Chris Claremont On Why He Can’t Look At X-Men Comics Anymore

Chris Claremont shepherded the X-Men over many years
Chris Claremont shepherded the X-Men over many years XLrator Media/Player.One

The name Chris Claremont is synonymous with the X-Men. The legendary writer’s run on the title spanned decades, giving rise to some of the most popular characters and stories in comic history.

Chris Claremont’s X-Men, directed by Patrick Meaney, focuses on the impact the books had on readers, then and now, and how the messages and themes within the stories mirrored contemporary society. The legendary writer feels that the dynamic of the X-Men has changed significantly since his days on the book, specifically the way the team has operated in the forefront of the Marvel universe.

“The thing about the X-Men is that it had a resonance to Jews, Muslims, to gays, to every outcast marginalized in aspects of society and personality in the modern pantheon. That’s who they are and they can’t change it. One of the primal mistakes that got made 15 years ago was the X-Men being totally outed for the convenience of a storyline. They weren’t clandestine any more, they were public. But by becoming public and entering into the mainstream, they have lost, over the last 15 years, their uniqueness. They lost what made them special and different from any other Avenger,” Claremont told Player.One.

Claremont acknowledges that fans and creators will have diverse perspectives on this change. Still, he sees it as a kind of loss for the X-Men. ”From a purely dramaturgical standpoint, it took away the thing that made this book totally unique: that there was a group in the Marvel omniverse, conceptually, who were outcasts for no other reason than they were born. And the weird thing is, in real life, that seems to be a challenge and a conflict that has heartbreakingly become more and more relevant in recent years. We thought it was on the wane as the 20th century wound down, and now suddenly its come back up again. My sense is ‘oh golly, we lost something.’ There are no spokespeople for that perspective in the Marvel pantheon anymore. They are all homogenized together,” he said.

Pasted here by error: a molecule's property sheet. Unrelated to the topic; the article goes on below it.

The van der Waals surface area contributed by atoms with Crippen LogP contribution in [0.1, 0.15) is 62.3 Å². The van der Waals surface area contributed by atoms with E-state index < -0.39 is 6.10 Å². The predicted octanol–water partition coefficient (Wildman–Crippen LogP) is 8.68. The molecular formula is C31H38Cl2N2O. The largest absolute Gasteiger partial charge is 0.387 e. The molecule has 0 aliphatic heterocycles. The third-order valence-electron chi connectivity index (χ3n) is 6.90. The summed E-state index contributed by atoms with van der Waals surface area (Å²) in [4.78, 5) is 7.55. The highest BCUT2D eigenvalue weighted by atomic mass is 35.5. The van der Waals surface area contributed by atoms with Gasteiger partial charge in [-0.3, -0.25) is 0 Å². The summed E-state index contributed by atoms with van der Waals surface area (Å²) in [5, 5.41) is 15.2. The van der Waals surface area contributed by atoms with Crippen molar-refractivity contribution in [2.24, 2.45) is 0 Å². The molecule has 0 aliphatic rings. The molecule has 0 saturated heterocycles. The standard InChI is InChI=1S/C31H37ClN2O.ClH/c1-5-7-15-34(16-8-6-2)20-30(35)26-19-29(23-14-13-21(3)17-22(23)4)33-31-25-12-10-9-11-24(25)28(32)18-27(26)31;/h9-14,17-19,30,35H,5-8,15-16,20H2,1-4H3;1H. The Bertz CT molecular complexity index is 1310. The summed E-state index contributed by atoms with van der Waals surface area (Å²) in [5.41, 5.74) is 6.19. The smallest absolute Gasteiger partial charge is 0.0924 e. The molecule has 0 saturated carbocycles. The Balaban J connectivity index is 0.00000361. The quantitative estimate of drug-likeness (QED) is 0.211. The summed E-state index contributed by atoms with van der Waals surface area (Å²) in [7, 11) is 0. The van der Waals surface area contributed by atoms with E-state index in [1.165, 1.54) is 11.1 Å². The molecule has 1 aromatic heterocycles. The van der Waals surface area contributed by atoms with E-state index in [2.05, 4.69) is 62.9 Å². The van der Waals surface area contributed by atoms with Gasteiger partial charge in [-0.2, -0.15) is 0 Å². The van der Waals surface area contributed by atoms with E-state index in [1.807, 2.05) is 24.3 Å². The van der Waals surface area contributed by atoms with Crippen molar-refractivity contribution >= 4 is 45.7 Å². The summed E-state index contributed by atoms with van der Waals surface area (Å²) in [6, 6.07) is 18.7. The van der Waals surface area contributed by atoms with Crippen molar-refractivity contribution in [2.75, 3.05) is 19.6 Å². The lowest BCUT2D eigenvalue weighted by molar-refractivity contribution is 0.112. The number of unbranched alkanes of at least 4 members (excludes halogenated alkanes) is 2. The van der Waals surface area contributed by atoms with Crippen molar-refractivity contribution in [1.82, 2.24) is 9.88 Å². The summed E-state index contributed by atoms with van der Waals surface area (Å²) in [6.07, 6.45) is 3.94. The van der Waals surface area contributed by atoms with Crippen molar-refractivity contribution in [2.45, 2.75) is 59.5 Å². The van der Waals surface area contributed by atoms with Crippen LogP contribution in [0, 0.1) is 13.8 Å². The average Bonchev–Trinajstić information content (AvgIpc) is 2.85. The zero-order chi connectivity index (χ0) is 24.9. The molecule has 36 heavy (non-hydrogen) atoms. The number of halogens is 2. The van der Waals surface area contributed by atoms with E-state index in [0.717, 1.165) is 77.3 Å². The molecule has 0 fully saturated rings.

Still, he’s not certain how this shift will affect the X-Men going forward. “At this point, I don’t know if that’s a good thing or a bad thing. It’s up to the writers and the editors how they choose to play with it as time goes on,” he added.

In the film, Claremont compares the work environment when he first got on the X-Men books to the end of his run. The way Chris, along with editors Ann Nocenti and Louise Simonson, Claremont was essentially left to his own devices when constructing stories, something he feels can’t be duplicated in today’s commercialized comics industry.

Despite all of that, he loves seeing his creations come to life in different iterations, whether its on the page or television or film. However, that comes with a feeling of unfinished business. He now has a hard time seeing how much the characters he’s spent years thinking about have changed since his time running the series.

“I keep looking at them as works in progress. I can’t look at stories of X-Men anymore, because I have in my head visions of where the characters evolve, where they grow, where they’re going that are vastly different than the other writers since. There’s a part of me that desperately wants to tell all of those stories, and a part of me realistically knows that’s never going to happen. They are a part of a corporate environment, and the editorial and publishing choices and preferences are going in a different direction,” he explained.

Despite his misgivings, the writer seems somewhat resigned to the fact that things do come to an end. But that doesn’t make leaving the characters that he nurtured for years any easier.

“Like it or not, at some point you have to say goodbye and walk away. There’s always a part of you that will say, one more story! But it’s never one more story. It’s one story leads to the next,” said Claremont. ”That’s the yin and yang of the mainstream, commercial comic industry, when you build something that has an impact like this. Intellectually, you know you have to let go. But deep down in your heart, the connections are still there, and it’s a problem, a challenge, a pain in the ass.”

Chris Claremont’s X-Men is available now on VOD.

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